I keep asking myself, can the Deepwater Horizon disaster get any worse? Well, yes, it can. Today is an example of how much worse. The cap apparently had to be removed for repair work.
The Deepwater Horizon well became an uncapped geyser once again Wednesday, the hydrocarbons surging freely into the deep sea after engineers were forced to remove the dome that had been capturing significant quantities of oil.
The struggle with the cap provided another reminder, if any was needed, that engineers are trying to control the blown-out well with novel tactics and jury-rigged hardware. Nothing has come easily, and the incremental progress has been vulnerable to swift reversal.
Just when you think, just maybe, just maybe, this crisis could move towards some resolution, WHAM, mother nature tells us “its not nice to fool with mother nature” !
The base-line measures of the crisis have steadily worsened. The estimated flow rate keeps rising. The well is like something deranged, stronger than anyone anticipated. BP executives last month said they had a 60 to 70 percent chance of killing it with mud, but the well spit the mud out and kept blowing.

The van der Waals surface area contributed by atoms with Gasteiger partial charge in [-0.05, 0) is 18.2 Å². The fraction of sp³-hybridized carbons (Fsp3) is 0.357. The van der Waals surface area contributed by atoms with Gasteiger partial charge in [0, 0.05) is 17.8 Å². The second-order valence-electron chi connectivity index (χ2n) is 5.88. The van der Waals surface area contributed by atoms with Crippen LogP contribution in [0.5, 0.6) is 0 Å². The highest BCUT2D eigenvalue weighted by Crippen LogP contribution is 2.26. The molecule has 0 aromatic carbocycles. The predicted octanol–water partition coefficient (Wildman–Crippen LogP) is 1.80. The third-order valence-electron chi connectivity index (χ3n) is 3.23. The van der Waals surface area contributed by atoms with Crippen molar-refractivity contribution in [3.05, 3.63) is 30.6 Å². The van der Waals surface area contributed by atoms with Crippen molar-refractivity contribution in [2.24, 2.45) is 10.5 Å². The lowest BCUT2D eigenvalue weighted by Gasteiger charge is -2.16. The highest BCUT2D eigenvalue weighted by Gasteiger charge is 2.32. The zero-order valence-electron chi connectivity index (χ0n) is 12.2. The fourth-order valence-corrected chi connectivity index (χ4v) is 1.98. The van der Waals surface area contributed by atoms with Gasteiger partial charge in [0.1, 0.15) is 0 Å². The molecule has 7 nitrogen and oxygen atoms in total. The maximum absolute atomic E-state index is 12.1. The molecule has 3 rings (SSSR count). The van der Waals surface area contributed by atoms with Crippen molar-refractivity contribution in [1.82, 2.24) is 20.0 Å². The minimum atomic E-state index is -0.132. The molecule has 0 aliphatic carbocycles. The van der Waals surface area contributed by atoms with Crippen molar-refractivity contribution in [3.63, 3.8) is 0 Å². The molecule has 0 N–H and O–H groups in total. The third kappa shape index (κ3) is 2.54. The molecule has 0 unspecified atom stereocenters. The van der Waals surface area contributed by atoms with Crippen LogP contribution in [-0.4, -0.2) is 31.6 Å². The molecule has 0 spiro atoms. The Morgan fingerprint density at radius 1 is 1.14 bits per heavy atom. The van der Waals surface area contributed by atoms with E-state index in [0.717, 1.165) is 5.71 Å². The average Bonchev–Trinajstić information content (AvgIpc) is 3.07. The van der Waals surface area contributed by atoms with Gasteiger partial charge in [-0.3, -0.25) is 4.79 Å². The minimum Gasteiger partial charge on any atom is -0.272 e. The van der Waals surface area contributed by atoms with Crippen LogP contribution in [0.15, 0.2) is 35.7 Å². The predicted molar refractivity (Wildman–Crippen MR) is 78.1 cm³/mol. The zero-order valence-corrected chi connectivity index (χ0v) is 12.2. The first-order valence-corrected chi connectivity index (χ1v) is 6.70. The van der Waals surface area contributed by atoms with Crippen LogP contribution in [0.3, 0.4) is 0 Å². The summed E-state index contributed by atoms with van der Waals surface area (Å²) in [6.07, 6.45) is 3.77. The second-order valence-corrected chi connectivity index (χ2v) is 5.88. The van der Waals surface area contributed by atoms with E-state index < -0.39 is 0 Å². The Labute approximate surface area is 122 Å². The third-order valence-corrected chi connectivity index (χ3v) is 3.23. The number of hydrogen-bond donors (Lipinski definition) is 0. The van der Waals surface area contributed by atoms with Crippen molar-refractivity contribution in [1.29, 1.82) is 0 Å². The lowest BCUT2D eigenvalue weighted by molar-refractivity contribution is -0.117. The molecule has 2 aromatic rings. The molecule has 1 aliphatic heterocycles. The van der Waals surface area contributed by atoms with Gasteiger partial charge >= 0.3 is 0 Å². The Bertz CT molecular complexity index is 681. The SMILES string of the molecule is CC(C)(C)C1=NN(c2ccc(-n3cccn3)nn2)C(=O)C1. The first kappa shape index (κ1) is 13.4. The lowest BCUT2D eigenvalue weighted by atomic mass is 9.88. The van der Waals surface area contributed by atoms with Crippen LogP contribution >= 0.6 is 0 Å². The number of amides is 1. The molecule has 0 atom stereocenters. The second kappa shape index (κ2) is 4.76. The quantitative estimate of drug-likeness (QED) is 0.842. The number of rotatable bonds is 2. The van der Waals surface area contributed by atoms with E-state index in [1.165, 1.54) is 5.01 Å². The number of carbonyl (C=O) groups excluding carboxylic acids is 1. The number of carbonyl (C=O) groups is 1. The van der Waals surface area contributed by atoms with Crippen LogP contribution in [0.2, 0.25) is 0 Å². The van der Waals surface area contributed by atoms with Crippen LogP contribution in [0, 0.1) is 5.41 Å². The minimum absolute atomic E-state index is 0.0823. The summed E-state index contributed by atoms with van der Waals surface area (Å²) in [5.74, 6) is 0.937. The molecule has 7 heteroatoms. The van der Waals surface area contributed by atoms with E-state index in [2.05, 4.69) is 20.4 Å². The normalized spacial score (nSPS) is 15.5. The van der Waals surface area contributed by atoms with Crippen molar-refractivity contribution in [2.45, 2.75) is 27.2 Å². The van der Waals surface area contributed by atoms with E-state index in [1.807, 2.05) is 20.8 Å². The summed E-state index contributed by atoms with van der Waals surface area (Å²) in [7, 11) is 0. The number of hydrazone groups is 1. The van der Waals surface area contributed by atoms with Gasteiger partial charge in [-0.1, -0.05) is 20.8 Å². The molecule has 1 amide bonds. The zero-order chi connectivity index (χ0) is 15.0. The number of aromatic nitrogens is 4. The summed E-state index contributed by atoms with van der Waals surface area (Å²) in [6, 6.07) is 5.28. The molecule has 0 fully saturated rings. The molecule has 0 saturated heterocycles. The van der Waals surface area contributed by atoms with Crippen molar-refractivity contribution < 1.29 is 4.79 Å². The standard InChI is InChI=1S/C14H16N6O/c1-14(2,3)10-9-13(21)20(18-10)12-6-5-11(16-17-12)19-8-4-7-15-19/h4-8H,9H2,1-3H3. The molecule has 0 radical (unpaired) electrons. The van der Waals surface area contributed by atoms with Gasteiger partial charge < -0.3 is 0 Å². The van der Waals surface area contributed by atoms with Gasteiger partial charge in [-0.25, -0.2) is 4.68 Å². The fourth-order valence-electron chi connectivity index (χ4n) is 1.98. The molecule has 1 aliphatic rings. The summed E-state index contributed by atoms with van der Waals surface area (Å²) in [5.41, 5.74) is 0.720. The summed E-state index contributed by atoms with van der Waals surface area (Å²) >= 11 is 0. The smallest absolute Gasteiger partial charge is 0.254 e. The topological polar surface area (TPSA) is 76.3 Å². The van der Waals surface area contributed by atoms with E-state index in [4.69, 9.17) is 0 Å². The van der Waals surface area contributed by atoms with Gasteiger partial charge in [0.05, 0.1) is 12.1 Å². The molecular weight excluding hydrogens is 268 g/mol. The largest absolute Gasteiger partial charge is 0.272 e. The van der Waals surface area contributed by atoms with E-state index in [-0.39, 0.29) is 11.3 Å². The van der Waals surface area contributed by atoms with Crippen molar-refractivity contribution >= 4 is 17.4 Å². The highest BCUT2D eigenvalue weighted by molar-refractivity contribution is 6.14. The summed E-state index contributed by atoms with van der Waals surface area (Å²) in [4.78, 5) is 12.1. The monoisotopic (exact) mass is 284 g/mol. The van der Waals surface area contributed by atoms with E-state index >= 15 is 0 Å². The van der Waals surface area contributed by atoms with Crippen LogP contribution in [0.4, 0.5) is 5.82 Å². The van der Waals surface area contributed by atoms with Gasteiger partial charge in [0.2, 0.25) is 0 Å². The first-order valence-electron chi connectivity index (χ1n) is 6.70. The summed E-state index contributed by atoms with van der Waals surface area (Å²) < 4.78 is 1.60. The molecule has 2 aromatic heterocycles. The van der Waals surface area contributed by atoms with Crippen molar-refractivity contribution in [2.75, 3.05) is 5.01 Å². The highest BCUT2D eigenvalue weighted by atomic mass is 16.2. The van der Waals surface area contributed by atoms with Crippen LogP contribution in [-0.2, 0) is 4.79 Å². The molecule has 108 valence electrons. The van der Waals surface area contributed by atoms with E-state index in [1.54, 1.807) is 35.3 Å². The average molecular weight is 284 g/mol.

The net effect is that nothing about this well seems crazy anymore. Week by week, the truth of this disaster has drifted toward the stamping ground of the alarmists.
After the Deepwater Horizon rig sank, BP recalculated that estimate based on what was known about the well. BP executives in early May briefed members of Congress on their conclusion: that the absolute worst-case flow rate was 60,000 barrels, with a “more reasonable worst-case scenario” of 40,000 barrels a day, the document states.
Today the official government estimate of the flow, based on multiple techniques that include subsea video and satellite surveys of the oil sick on the surface, is 35,000 to 60,000 barrels a day.
In effect, what BP considered the worst-case scenario in early May is in late June the bitter reality — call it the new normal — of the gulf blowout.
My sense is that this disaster is so overwheming, we simply cannot comprehend its long term consequences, to the gulf states, to this country, to the world.